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Real estate experts said the impact on the city cannot be underestimated. Many of the homes will likely be abandoned, plaguing city officials and neighborhoods for years to come.
In all, an IndyStar investigation found that Morris has been involved in the sales of hundreds of homes to investors influenced by his celebrity and personable online sales pitches. By several accounts, those investors may have spent more than $30 million on nearly 1,000 homes and vacant lots in some of the city’s most blighted neighborhoods.
The full scope of the problems may never have become known if not for an email last year that revealed — apparently by mistake — the email addresses of more than 200 investors, allowing many to share their experiences and concerns with each other for the first time.
‘Fox & Friends’ star power
Morris, 42, began buying and selling investment properties while co-hosting “Fox & Friends Weekend,” a news and entertainment program where he built a reputation as a personable and sincere family man who wasn’t afraid to laugh at himself. He was the show’s designated “gadget guru” and didn’t shy away from stunts like impersonating Johnny Cash with a rendition of “Ring of Fire,” dancing in lederhosen, and bellowing “yabba dabba doo” while dressed like Barney Rubble from “The Flintstones.”
He stepped down in September 2017 after 10 years on the show, telling viewers he was looking forward to sharing his real estate expertise with others.
“I’m going to spend time with family and focus on projects that I’m passionate about: helping people build wealth and passive income and helping empower people,” Morris said.
A Fox News spokeswoman said Wednesday the cable news network had “absolutely no knowledge” of the fraud accusations against Morris.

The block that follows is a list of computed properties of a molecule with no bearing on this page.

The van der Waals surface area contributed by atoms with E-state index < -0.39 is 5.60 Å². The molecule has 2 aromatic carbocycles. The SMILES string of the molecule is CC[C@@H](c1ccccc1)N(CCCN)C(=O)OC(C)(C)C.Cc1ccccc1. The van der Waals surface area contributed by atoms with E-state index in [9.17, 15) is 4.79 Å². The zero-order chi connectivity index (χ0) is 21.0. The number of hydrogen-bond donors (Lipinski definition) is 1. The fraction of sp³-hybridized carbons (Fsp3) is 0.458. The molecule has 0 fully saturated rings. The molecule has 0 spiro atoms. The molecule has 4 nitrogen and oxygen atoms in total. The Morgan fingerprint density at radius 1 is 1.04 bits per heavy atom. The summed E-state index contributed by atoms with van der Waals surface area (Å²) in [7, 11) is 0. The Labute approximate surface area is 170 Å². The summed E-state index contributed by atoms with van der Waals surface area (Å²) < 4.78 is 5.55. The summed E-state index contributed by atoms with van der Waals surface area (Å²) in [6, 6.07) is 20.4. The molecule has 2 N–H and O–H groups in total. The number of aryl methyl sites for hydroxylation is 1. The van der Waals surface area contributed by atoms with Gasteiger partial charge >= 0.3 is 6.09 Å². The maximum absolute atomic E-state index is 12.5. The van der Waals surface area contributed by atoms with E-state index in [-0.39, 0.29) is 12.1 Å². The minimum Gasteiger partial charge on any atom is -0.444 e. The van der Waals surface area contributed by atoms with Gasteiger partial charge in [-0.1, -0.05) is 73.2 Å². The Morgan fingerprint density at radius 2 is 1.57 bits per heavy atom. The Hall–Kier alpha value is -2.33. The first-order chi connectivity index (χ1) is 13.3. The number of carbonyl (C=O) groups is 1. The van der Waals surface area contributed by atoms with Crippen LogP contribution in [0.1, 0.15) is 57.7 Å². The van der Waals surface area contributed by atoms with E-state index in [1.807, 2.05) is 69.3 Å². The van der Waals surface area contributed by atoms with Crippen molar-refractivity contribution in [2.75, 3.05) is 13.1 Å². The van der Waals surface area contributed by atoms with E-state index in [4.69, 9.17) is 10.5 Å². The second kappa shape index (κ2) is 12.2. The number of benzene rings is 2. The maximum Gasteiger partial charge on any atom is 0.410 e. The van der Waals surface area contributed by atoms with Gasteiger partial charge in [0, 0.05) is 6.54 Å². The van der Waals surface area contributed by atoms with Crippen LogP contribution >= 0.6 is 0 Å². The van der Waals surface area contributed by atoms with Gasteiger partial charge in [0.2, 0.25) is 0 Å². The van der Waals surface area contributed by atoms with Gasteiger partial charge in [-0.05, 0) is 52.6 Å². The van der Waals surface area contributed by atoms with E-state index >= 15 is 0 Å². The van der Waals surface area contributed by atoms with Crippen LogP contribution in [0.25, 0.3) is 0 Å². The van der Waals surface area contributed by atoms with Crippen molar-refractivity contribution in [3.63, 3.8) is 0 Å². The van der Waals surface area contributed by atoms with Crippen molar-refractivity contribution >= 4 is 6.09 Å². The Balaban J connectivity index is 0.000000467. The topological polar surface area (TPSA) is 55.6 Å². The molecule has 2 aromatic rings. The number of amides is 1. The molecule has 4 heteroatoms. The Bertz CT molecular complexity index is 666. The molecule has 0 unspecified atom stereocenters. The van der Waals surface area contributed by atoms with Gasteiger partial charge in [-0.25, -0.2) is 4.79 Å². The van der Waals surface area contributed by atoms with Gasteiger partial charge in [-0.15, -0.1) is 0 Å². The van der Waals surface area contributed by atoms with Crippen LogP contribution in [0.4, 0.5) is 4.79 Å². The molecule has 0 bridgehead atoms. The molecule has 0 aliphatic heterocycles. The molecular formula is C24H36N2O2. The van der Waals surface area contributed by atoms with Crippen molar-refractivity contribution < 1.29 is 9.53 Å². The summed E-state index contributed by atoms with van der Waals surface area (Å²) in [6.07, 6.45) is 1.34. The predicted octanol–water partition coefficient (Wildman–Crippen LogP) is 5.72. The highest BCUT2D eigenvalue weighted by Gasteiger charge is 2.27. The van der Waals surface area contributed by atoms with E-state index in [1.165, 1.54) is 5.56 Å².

Morris parlayed his large following on Fox into a popular online real estate investment presence. He gave advice and pitched his company’s services on a blog, podcast and YouTube channel, where he has more than 100,000 subscribers.
In his online presentations, Morris highlights his role as a family man, including photographs and videos with his wife and business partner, Natali, and their three young children. One of his YouTube videos garnered more than a quarter million views.
He pitched a simple system: Schedule a consultation with his team, pick a property in one of the company’s hot rental markets, and let his team do the rest.
“From my client’s standpoint, they watched a video from a very reputable person. … Come to Indianapolis, it’s a great community, you have wonderful return on your investment and we’re guaranteeing that,” said Jynell Berkshire, a real estate attorney who is representing several investors in lawsuits against Morris. “Why not drink the Kool-Aid?”
Investors who say they were scammed told IndyStar they trusted Morris largely because of his public profile.
Jeff Leach, 54, of Gaithersburg, Maryland, purchased his first property through Morris while he was still a “Fox & Friends” co-host.
A self-described Fox News junkie, Leach said he felt like he knew Morris from watching him on TV every weekend. He remembers bragging to his son after speaking to Morris personally on the phone.
“I said, ‘Hey, you see that guy on TV? I talked to him last night!’” said Leach, who is not part of any lawsuit.
Cole Peterson, 35, of Wyoming, is one of 14 investors who filed a federal lawsuit against Morris over allegations of fraud. He was considering purchasing a second property through Morris in 2018 but grew concerned after rent checks from his first property stopped unexpectedly.
That’s when Morris surprised Peterson with a personal phone call.
“I was like, whoa!” Peterson said. “I was almost starstruck because I was like, oh my gosh, I’ve heard this voice so many times but never directed to me.”
Morris assured Peterson his questions about the missing rent payment would be addressed. It was enough, Peterson said, to persuade him to shell out $48,500 more for a second property. He would later discover it resembled a “crack house” more than the nicely renovated turnkey properties Morris featured in his videos.
The Morris sales pitch
In a video, Morris walks along a tree-lined street of neat homes touting how his company has helped hundreds of clients purchase “affordable rental properties with incredibly high returns.”
The promotional video, posted in September 2016 on YouTube, offers potential investors a way to avoid three big obstacles to real estate investing.